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Working Out? Don't Bring Your Cellphone
Researchers say talking and texting makes workout less efficient and throws you off-balance

By Robert Preidt

TUESDAY, Jan. 17, 2017 (HealthDay News) -- Talking or texting on your cell phone may spell trouble during exercise, researchers say.

In two studies, they found that talking or texting on a cell phone during a workout lowers the intensity of your exercise session. More importantly, the study team noted that cell phone use affects balance, which can increase the risk of injuries.

"If you're talking or texting on your cell phone while you're putting in your daily steps, your attention is divided by the two tasks and that can disrupt your postural stability, and therefore, possibly predispose individuals to other greater inherent risks such as falls and musculoskeletal injuries," study author Michael Rebold, assistant professor of integrative exercise science at Hiram College in Ohio, said in a school news release.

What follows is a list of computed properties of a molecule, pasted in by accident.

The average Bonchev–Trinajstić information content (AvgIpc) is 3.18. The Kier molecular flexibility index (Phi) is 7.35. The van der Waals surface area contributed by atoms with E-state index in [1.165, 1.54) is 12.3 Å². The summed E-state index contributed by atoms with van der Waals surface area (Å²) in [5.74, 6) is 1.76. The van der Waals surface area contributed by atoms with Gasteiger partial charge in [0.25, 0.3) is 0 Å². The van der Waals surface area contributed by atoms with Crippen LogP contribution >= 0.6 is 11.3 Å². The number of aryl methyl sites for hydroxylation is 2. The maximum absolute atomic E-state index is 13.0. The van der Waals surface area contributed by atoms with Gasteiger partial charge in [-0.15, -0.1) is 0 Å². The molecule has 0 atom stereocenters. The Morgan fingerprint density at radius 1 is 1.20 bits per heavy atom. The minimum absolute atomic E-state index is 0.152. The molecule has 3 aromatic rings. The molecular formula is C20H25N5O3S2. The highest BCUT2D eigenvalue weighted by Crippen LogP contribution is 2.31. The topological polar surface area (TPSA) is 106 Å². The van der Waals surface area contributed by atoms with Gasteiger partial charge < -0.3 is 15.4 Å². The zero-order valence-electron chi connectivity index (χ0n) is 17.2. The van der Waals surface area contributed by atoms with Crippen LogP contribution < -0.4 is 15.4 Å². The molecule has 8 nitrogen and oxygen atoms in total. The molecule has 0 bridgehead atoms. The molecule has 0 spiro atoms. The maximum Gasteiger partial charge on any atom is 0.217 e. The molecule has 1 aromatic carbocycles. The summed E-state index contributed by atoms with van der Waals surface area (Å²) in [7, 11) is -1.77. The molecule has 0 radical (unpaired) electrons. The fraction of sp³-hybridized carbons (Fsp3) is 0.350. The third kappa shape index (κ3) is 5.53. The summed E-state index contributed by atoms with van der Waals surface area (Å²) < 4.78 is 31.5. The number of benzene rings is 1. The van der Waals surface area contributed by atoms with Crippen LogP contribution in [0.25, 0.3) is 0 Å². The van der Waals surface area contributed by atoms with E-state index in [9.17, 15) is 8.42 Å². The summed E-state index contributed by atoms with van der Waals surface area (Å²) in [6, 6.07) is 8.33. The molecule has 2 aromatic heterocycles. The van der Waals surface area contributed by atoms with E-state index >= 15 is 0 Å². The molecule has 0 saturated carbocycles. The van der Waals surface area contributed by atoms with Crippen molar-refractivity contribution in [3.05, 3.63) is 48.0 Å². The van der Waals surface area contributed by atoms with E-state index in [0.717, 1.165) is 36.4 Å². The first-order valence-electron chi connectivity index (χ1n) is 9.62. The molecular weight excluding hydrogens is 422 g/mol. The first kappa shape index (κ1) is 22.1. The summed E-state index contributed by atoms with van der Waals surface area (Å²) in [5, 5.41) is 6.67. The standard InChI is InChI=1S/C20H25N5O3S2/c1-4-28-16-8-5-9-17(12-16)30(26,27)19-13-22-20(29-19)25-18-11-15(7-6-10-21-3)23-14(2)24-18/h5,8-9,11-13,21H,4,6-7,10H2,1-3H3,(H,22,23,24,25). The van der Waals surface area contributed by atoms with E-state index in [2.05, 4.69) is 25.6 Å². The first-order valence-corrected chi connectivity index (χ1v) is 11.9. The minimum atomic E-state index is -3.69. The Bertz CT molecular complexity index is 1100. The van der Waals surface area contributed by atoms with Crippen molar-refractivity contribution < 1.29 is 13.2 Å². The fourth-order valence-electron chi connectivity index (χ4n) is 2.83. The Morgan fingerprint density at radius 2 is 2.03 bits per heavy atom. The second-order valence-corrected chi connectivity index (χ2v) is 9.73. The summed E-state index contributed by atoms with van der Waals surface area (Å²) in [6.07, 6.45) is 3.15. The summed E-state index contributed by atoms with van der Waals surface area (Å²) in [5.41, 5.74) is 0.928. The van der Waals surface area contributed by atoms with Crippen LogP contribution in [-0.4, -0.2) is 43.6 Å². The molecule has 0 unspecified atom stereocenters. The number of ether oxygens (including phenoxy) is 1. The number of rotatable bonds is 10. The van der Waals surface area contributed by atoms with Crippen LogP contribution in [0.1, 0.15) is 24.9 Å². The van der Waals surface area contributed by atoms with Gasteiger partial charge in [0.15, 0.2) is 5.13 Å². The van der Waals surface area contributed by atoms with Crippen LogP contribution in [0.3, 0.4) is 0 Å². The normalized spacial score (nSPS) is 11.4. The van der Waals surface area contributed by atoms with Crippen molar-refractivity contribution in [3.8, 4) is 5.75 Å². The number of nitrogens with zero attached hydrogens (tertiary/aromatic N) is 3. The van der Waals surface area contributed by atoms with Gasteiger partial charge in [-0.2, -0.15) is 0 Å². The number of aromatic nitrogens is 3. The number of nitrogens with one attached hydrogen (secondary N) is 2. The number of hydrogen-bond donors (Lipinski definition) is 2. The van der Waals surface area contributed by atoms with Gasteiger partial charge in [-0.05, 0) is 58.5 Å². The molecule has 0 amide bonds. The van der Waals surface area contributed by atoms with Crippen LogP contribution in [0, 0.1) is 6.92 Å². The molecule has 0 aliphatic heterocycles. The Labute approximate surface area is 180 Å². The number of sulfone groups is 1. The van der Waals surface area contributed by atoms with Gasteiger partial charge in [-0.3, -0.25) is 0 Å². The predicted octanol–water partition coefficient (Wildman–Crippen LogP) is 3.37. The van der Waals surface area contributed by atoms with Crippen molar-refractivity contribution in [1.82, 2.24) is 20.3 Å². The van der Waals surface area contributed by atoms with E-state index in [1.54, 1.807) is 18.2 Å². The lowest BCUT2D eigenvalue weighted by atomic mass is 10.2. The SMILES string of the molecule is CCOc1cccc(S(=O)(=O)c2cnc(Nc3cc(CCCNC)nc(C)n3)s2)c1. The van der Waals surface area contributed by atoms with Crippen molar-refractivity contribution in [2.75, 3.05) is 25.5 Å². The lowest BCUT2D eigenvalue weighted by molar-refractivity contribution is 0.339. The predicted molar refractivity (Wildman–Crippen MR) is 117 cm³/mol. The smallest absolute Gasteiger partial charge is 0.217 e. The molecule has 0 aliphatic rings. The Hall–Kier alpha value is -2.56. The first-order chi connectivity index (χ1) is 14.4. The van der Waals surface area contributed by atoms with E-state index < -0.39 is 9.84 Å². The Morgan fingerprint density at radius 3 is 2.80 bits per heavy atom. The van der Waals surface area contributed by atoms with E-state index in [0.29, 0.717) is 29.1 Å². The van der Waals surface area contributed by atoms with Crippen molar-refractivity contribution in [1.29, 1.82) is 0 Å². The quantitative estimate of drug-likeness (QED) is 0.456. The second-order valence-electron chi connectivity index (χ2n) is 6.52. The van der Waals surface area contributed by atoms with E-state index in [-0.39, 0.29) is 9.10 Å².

Specifically, texting on a cell phone reduced postural stability by 45 percent. Even talking on a cell phone reduced postural stability by 19 percent.

But, if you want to pump up your workout with some tunes, go right ahead. Listening to music on a cell phone had no significant effect on postural stability during a workout, according to the study of 45 college students.

The studies about the effects of cell phone use during workouts were published in the journals Computers in Human Behavior and Performance Enhancement & Health.

More information

The U.S. National Heart, Lung, and Blood Institute offers a guide to physical activity.

SOURCE: Hiram College, news release, Jan. 13, 2017

Copyright © 2017 HealthDay. All rights reserved. URL:http://consumer.healthday.com/Article.asp?AID=718732

Resources from HONselect: HONselect is the HON's medical search engine. It retrieves scientific articles, images, conferences and web sites on the selected subject.
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Disclaimer: The text presented on this page is not a substitute for professional medical advice. It is for your information only and may not represent your true individual medical situation. Do not hesitate to consult your healthcare provider if you have any questions or concerns. Do not use this information to diagnose or treat a health problem or disease without consulting a qualified healthcare professional.
Be advised that HealthDay articles are derived from various sources and may not reflect your own country regulations. The Health On the Net Foundation does not endorse opinions, products, or services that may appear in HealthDay articles.


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